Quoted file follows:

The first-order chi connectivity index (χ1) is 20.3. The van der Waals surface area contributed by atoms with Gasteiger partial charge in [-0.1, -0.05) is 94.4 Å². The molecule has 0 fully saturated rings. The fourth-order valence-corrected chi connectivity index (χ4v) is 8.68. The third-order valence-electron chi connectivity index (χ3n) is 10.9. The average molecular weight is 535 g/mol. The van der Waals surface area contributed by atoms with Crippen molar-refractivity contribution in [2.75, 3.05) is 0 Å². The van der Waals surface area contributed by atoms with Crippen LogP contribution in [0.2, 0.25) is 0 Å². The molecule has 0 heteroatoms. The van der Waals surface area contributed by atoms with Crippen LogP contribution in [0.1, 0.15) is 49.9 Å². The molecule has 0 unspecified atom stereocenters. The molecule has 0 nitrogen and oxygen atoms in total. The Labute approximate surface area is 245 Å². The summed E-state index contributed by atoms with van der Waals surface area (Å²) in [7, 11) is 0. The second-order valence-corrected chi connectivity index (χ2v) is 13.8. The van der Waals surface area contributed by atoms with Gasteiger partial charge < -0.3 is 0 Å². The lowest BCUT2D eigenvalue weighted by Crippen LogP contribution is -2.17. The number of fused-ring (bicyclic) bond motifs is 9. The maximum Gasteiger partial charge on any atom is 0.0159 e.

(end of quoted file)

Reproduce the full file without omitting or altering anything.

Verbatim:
The first-order chi connectivity index (χ1) is 20.3. The van der Waals surface area contributed by atoms with Gasteiger partial charge in [-0.1, -0.05) is 94.4 Å². The molecule has 0 fully saturated rings. The fourth-order valence-corrected chi connectivity index (χ4v) is 8.68. The third-order valence-electron chi connectivity index (χ3n) is 10.9. The average molecular weight is 535 g/mol. The van der Waals surface area contributed by atoms with Crippen molar-refractivity contribution in [2.75, 3.05) is 0 Å². The van der Waals surface area contributed by atoms with Crippen LogP contribution in [0.2, 0.25) is 0 Å². The molecule has 0 heteroatoms. The van der Waals surface area contributed by atoms with Crippen LogP contribution in [0.1, 0.15) is 49.9 Å². The molecule has 0 unspecified atom stereocenters. The molecule has 0 nitrogen and oxygen atoms in total. The Labute approximate surface area is 245 Å². The summed E-state index contributed by atoms with van der Waals surface area (Å²) in [7, 11) is 0. The second-order valence-corrected chi connectivity index (χ2v) is 13.8. The van der Waals surface area contributed by atoms with Gasteiger partial charge < -0.3 is 0 Å². The lowest BCUT2D eigenvalue weighted by Crippen LogP contribution is -2.17. The number of fused-ring (bicyclic) bond motifs is 9. The maximum Gasteiger partial charge on any atom is 0.0159 e.